Don't swallow this pill

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Are the European Union and its multinational pharmaceutical companies now pressuring the Indian prime minister's office? In recent months, as negotiators from India and Europe have been thrashing out the details of a free trade agreement to be signed within months, people living with HIV have been hitting the streets.

From New Delhi to Nairobi and Brussels to Bangkok, they have been protesting against the very real threat posed to India's ability to supply life-saving generic medicines to people across the developing world.

Publicly, both sides have assured that the trade deal will not harm access to the affordable generic medicines, and have reiterated, as if by rote, the primacy of people's health over economic interests. But the Indian press now reports that the PMO, under pressure to conclude the deal, has asked the concerned government department to reconsider intellectual property (IP) provisions it had earlier rejected.

What is at stake? India became the 'pharmacy of the developing world' because its generic manufacturers are able to produce medicines that are patented elsewhere. This has made it a safe haven for affordable medicines. Medecins Sans Frontieres now purchases more than 80% of the medicines it uses to treat 1,60,000 people living with HIV/AIDS around the world from producers in India. But this safe haven has been under constant attack.

Six years ago, the first attack came when India was obliged under international trade rules to introduce patents on medicines. Already, patents have been granted on cancer, AIDS and hepatitis medicines. But crucially, India's parliamentarians sought to balance patents with public health, and designed a strict patent law that would stand up to trade rules and protect access to affordable generic medicines.

One core provision of the law stops pharmaceutical companies from abusing the patents system. Section 3d says no patent shall be granted for a minor change to an existing medicine, if it shows no significant therapeutic efficacy over one which already exists. This prevents "evergreening", when companies seek monopolies to block out generic competition for as long as possible, simply by making minor changes to a drug.

This has irked multinational pharmaceutical companies, which launched a second attack on the pharmacy of the developing world. As patent applications for several big-ticket drugs - oseltamivir for avian and swine flu, imatinib for leukaemia and, very recently, lopinavir/ritonavir and atazanavir for AIDS - failed to pass the patentability test in India, companies sought to overturn the law, or empty it of any substance. Novartis notoriously took the government of India to court in 2006, but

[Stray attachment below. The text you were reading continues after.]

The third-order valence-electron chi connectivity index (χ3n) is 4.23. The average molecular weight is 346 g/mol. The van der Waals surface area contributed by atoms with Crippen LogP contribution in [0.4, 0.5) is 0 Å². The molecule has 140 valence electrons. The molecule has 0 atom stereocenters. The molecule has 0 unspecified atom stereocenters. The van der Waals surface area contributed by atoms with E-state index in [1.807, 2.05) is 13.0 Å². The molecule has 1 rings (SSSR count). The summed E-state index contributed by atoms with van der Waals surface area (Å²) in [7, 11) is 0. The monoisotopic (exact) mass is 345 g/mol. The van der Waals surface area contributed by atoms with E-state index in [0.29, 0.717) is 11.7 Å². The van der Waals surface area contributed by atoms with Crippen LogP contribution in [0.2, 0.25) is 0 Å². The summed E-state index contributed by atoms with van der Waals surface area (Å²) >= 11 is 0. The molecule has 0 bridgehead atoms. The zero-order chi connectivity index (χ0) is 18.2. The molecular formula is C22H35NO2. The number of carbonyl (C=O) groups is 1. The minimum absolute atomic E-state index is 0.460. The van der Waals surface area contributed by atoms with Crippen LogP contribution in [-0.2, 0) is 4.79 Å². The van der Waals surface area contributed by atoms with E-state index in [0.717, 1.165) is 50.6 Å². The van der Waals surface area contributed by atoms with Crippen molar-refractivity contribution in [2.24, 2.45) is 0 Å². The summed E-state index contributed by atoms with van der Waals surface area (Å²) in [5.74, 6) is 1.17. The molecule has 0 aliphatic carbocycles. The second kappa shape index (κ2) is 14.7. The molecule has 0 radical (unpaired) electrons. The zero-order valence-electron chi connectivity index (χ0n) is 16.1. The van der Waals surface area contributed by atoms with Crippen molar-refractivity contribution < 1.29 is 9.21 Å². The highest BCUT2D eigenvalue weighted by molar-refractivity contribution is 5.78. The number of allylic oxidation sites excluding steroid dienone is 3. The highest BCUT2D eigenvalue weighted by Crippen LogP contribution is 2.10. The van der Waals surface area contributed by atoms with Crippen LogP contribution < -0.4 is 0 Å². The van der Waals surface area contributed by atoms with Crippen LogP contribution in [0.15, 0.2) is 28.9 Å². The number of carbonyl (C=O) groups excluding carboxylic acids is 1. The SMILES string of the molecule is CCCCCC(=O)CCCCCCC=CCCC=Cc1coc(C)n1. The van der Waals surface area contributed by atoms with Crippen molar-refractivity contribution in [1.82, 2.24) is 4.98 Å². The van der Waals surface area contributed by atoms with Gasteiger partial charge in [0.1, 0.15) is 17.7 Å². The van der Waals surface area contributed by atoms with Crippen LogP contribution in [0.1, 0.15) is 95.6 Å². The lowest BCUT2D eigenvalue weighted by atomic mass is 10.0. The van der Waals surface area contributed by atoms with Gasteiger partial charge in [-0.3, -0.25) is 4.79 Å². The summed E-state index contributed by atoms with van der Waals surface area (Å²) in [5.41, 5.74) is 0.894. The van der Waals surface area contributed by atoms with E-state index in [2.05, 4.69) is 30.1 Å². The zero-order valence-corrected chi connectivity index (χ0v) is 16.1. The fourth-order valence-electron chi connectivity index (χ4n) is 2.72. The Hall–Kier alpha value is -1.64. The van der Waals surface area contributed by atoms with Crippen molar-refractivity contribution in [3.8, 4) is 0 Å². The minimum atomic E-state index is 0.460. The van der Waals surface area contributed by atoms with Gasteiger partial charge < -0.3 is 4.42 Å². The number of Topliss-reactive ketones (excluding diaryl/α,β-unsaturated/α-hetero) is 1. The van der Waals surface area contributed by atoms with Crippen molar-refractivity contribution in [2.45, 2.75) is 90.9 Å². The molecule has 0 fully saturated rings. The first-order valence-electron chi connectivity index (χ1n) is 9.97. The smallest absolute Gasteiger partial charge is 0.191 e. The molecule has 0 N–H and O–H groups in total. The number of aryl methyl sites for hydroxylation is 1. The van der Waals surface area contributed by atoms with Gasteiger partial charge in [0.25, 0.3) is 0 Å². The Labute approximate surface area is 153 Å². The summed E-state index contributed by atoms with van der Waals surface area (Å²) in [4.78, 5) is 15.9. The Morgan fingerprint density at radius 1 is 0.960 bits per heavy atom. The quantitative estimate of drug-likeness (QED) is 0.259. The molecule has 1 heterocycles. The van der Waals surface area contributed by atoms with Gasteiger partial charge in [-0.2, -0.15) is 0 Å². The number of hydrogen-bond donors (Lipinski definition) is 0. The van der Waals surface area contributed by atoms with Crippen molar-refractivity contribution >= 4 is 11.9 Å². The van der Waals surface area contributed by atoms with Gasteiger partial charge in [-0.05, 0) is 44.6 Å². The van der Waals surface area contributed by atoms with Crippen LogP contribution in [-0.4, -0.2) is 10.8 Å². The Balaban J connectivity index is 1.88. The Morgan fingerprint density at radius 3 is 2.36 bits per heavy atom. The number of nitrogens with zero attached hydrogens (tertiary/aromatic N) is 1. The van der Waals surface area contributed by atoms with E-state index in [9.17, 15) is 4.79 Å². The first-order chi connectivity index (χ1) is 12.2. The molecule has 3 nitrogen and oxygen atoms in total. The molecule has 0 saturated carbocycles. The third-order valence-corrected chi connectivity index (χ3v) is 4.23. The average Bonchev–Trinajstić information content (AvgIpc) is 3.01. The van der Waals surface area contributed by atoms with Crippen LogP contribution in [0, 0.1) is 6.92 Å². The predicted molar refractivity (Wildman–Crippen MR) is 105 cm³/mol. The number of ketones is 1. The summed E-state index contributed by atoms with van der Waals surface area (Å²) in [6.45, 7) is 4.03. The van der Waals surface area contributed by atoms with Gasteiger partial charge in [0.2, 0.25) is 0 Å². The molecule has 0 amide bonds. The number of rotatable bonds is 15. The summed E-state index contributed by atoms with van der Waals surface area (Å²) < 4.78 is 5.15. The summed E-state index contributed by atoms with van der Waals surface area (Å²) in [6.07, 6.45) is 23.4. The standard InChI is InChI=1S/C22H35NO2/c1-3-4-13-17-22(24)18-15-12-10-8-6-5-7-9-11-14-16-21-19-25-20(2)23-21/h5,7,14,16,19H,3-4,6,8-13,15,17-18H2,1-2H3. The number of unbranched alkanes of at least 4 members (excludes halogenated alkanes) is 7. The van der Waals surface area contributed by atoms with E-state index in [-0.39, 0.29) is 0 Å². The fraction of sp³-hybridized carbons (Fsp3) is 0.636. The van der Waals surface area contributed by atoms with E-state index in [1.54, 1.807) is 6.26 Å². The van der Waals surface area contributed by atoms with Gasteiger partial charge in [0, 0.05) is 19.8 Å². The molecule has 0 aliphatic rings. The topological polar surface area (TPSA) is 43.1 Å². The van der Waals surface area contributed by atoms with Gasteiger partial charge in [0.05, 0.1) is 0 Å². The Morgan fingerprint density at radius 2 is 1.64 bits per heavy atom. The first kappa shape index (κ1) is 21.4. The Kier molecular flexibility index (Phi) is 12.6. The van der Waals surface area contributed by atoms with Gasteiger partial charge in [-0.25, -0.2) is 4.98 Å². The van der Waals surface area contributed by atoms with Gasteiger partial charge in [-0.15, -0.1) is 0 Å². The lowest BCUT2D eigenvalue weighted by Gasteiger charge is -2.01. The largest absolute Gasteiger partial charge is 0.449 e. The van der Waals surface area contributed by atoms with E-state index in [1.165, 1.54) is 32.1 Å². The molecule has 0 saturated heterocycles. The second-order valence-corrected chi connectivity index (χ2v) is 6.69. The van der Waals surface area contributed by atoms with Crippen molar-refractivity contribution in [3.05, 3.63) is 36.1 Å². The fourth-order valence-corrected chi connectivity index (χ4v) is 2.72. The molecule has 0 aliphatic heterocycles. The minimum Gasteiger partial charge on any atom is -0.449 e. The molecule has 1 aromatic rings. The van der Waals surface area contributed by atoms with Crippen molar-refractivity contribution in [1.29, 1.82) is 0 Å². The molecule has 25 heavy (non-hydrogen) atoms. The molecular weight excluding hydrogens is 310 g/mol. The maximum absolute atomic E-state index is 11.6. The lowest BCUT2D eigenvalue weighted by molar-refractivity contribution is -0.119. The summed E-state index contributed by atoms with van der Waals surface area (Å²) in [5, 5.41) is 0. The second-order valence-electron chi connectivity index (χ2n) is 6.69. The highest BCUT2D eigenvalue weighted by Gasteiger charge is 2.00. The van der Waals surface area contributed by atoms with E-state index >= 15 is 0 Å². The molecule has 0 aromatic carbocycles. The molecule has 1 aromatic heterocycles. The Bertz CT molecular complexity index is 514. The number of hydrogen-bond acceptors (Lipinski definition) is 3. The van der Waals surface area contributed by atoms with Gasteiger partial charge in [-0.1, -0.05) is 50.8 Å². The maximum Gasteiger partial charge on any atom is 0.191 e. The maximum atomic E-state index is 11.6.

lost. Other companies like Bayer have taken a stab, but have yet to succeed.

Enter the free trade agreement negotiations, as the European trade agenda becomes the latest mouthpiece for the multinational pharmaceutical companies. Until now, much of the debate on generic production in India has focussed on patents. Now, the EU has changed track and is pushing hard for India to sign up to another means of blocking off generic production: data exclusivity.

With data exclusivity, India would be agreeing to grant a period of exclusivity over the clinical trial data submitted by a pharmaceutical company. This in turn would prevent the Drugs Controller General of India - the body responsible for approving medicines for market - from registering a generic medicine until that time was over. The multinational pharmaceutical industry has asked for that time to be 10 years.

Data exclusivity is a backdoor to monopoly protection. It also sweeps away the attempts by India's parliamentarians to balance health and profits. It makes a mockery of India's patent offices' work to apply rigorous standards and ensure only innovative medicines are granted a monopoly. Now, a pharmaceutical company would merely have to submit clinical trial data to obtain several years of monopoly, whether the drug was patented or not, whether it was old or new, whether it showed inventive step or not, or gave added therapeutic benefits or not.

The effect on access to affordable medicines is clear. India can learn from the countries that have preceded it down this path. Jordan brought in data exclusivity as part of a trade deal with the US. A study by Oxfam found that of 103 medicines registered and launched since 2001 that had no patent protection in Jordan, at least 79% had no competition from a generic equivalent as a consequence of data exclusivity. The study also found that prices of these medicines under data exclusivity were up to 800% higher than in neighbouring Egypt.

India should not repeat others' mistakes, or the effect would be felt far beyond India's borders. The country is the source of the vast majority of drugs used to treat AIDS in developing countries. Affordable medicines produced in India have played a major part in reaching the more than five million people receiving HIV/AIDS treatment across the developing world today.

In 2000, treating one HIV positive person for a year cost more than Rs 4,00,000. Thanks to competition among generics from India, this same treatment today costs Rs 3,000. Any measure in the free trade agreement that would have the effect of blocking competition would effectively be turning the clock back on access to medicines. India needs to stand strong and resist European demands.